Also, the top speed is permitted across only 80 of the 138-mile distance. The slowest portions are between here and Porter, Ind., where the 97-mile “high speed” corridor begins — and then almost immediately slows as it passes through Michigan City.

The longest continuous stretch of 110-mph rail goes for 42 miles through Michigan, which you can cover in 23 minutes at that speed — a good way to put an expanse of snowy Michigan farmland behind you in a hurry, I can now attest.
I'm not in the mood to go into rectangular hyperbolas and asymptotes this late on Thursday evening. Note, though, that a German style Neubaustrecke between Porter and Kalamazoo knocks only another ten minutes off of that stretch, less if there's a stop at one end or both.  That's a lot of money for relatively little payoff.  The existing trains, running to schedule, beat the drive time and they have lots of electrical outlets for computers (something that wasn't true in 1984-1985, when I got some looks snagging the seat near the vacuum cleaner power supply and firing up my Model 100.)  Additional frequencies ... here's where the Acela and the Empire Service excel ... have greater value than the next increment of speed.

Several television stations had crews on the test train.  Here's a report from WGN.


David Foster said...

"That’s because trains on the route were already going as fast as 95 mph before the most recent improvements that involved installing a high-tech train control system."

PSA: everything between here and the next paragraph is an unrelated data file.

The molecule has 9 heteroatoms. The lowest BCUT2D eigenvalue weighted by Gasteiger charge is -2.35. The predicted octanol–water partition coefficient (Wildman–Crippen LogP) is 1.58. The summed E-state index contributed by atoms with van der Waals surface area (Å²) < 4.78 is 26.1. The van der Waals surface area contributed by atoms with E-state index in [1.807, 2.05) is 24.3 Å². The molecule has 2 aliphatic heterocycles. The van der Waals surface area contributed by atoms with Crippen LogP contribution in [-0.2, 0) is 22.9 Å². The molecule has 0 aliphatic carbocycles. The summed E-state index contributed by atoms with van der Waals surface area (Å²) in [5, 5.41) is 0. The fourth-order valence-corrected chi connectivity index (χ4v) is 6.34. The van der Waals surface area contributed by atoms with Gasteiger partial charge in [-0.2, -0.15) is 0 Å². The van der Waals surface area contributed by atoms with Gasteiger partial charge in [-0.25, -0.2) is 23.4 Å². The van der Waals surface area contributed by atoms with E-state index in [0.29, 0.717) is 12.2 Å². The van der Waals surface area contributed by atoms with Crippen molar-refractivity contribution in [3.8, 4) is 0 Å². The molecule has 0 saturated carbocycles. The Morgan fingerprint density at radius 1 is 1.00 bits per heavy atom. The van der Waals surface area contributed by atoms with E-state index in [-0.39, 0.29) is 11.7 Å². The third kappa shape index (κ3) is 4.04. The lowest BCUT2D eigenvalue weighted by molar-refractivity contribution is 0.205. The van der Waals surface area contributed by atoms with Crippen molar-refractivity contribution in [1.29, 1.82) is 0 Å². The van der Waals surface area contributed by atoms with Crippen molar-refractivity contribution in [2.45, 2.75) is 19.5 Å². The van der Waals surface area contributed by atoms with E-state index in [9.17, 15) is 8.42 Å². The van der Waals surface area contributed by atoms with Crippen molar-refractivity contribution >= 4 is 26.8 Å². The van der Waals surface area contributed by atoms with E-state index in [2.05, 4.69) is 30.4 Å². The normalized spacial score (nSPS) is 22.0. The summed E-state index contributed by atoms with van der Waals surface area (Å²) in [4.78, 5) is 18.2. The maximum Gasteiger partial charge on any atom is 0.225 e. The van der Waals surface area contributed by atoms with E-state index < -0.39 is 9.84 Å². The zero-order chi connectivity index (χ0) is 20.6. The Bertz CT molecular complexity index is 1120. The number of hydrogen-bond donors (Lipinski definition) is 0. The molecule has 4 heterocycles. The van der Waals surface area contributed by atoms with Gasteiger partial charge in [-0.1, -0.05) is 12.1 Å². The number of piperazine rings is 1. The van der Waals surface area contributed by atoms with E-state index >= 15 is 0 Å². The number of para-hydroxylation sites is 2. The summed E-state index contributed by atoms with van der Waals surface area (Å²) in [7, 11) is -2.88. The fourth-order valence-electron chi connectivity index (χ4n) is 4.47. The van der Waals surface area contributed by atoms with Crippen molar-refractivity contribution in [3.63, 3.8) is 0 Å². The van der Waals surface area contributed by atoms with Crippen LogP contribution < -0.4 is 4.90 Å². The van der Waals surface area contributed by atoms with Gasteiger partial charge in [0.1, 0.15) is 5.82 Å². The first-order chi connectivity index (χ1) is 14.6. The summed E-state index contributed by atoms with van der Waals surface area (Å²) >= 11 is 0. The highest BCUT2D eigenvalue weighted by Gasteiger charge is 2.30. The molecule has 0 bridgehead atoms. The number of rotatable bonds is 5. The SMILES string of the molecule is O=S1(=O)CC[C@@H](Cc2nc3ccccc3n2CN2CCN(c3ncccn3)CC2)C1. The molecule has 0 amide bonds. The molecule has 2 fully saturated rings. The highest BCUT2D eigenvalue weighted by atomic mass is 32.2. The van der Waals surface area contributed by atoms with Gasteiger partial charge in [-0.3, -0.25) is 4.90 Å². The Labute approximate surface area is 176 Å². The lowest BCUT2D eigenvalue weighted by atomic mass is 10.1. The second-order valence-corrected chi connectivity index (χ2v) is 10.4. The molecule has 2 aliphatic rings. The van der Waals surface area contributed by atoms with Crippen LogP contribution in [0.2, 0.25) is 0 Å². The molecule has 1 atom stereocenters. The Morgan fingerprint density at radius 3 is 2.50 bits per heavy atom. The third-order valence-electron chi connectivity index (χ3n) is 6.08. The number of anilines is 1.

I thought the requirement for Automatic Train Stop or equivalent kicked in at 70mph. Was I confused?

Stephen Karlson said...

Under Interstate Commerce Commission regulations continued by the Federal Railroad Administration, passenger trains cannot exceed 59 mph on unsignalled track (that's the old rule, there may be a stricter version now). On track protected by automatic block signals, the maximum is 79 mph. The presence of Automatic Train Stop and cab signalling permits higher speeds, there are some new requirements for track structure as well. Kalamazoo to Porter has had cab signalling and train stop for years, thus 95 mph running has been common since late 1999 or thereabouts. The "high-tech" the article refers to is positive train control, which includes Global Positioning features such that no train can get too close to another train without a brake application. That signalling permits closer train spacing than the old automatic train control the Chicago and North Western had, in which no train could enter a track circuit too close to another train without a brake application.

David Foster said...

Thanks. Didn't realize that any of the positive train control / GPS systems were operational yet in this country.

Another potential issue with the Lightspeed system.

Stephen Karlson said...

There's been some kind of enhanced signalling on the east end of the New Haven since 2000, when the Acela Expresses started running. (A substation operator who can pull a large knife switch and de-energize the catenary isn't enough of a safeguard.)

Union Pacific has been testing another version on the Alton Route between Dwight and Pontiac for the past four years or so (test trains have been going 110, although no revenue trains have). Amtrak's Michigan line uses something else, from General Electric. I'm waiting for the next issue of Railway Age, er, Trains, where there might be a clarification.

YM2008 said...

I was in Madrid a year ago and took the AVE from Madrid to Valencia. It was fun sitting back in the car and seeing a digital speedometer at the end of the car zoom up to 300 km/hr on several long stretches. It would be so amazing to have something like that here in the midwest.

Stephen Karlson said...

Yes, those digital speed displays are fun. One version of the German ICE trains even has a first-class lounge with a view into the motorman's compartment.

Spanish-style speeds have their appeal, but I'd be happy to have this view of the tracks ahead and the speedometer, topping out at 90.